My typical day could range from managing a press event with TeamGB athletes, dealing with crisis comms for a global brand, to pitching for new work. I’m passionate about the transformative power education has to change young people’s lives. This could be through using sport to build common ground, helping primary school children eat more healthily or opening the possibilities of a career in science.
It also helps that my team mates at EdComs are absolutely brilliant. We all work exceptionally hard, spur each other on and offer comedy relief when needed!
What are you most proud of?
My proudest achievement is the multi-channel strategy I devised that brought Google’s latest educational VR offering Expeditions to the UK schools market.
The campaign succeeded in transporting 1,000,000 students in one academic year to far off places including stepping into the NASA Space station, diving underwater to see the Great Barrier Coral Reef and trekking up Machu Picchu. As a result, over 3,000 schools hosted an Expedition in more than 430 towns and cities in the UK showcasing the technology.
The campaign coincided with a shift in current affairs within the UK landscape post-Brexit. I’m proud that Expeditions enabled students across the UK to leap over cultural walls, to cross the barriers of time and to experience the wider world from the confines of their classroom. The technology enabled students who wouldn’t necessarily have the access or motivation to experience the similarities between ourselves and others, real or imagined. I’m proud that this particular PR campaign had the power to transform young people’s perceptions of the world.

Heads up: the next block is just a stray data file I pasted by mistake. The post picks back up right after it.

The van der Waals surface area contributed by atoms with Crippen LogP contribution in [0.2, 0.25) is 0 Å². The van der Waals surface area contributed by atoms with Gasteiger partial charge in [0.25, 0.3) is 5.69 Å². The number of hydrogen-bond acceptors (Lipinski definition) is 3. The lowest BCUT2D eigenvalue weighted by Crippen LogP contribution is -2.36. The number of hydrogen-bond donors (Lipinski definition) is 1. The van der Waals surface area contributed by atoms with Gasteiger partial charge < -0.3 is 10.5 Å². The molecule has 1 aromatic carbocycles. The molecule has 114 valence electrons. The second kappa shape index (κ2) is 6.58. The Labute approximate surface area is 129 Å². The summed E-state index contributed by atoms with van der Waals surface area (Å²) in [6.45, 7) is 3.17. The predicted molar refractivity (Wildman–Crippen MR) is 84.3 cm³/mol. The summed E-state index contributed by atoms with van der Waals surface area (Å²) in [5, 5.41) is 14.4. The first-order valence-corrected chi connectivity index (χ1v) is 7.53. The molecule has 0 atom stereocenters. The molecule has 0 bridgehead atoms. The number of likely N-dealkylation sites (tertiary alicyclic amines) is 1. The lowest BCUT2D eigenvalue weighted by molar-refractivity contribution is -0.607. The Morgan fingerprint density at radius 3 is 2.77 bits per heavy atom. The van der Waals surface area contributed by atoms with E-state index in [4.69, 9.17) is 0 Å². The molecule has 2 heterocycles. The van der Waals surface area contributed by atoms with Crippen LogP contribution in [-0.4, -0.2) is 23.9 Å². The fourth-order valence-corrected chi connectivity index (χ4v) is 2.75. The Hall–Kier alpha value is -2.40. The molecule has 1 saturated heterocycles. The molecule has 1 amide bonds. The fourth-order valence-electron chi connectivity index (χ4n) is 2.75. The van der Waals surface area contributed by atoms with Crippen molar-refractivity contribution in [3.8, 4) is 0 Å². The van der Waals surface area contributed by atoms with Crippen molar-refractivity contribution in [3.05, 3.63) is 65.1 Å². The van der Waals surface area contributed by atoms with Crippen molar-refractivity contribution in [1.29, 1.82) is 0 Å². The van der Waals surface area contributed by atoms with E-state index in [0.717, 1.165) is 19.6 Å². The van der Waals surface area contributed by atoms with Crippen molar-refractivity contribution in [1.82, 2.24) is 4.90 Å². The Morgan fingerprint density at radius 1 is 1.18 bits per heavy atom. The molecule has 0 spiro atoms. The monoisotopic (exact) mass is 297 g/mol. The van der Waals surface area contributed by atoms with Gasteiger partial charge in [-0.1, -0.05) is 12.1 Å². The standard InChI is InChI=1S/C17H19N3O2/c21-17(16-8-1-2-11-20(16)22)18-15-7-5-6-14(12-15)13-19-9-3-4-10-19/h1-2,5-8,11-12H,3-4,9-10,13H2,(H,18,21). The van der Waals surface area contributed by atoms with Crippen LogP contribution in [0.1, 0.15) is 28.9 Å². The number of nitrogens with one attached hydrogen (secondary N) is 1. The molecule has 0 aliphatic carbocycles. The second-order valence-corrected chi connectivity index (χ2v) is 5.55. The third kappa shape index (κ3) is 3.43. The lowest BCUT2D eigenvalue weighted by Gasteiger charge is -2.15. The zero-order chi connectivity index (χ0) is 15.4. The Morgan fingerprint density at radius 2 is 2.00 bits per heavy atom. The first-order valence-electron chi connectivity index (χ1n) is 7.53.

What’s been the hardest lesson to learn?
Don’t be afraid of putting your ideas forward. A seemingly crazy/insane concept might turn out to be creative genius. Just because it hasn’t been done before doesn’t mean it can’t be done.
Who are your favourite people in PR/comms and why?
Malcolm Tucker, the fictional Westminster spin doctor. Purely because his one liners are comedy gold!
Karen Blackett is also a big inspiration as a huge champion of diversity within the industry. I first heard about Karen when I was shortlisted for the Channel 4 diversity bursary back in 2010. She launched the first government-backed apprenticeship scheme for the creative industry offering an NVQ in marketing and communications, which inspired Channel 4 to do a similar programme.
On a personal level, Paralympian Susie Rodgers. I knew Susie when she made the decision to switch careers from language specialist to elite athlete. I now work with her on Get Set, the youth engagement programme from TeamGB and ParalympicsGB and her determination and commitment to diversity and inclusion is infectious. She simply kicks ass!
What is your favourite social network and why?
LinkedIn as a professional tool. It helped me land my current role – so can vouch it works!
I’m still a loyal Facebook fan and use it to connect with my friends and family scattered all over the globe (and stalk classmates).
Despite being a freelance photographer, I was late to the Insta-party but love it for visual inspiration.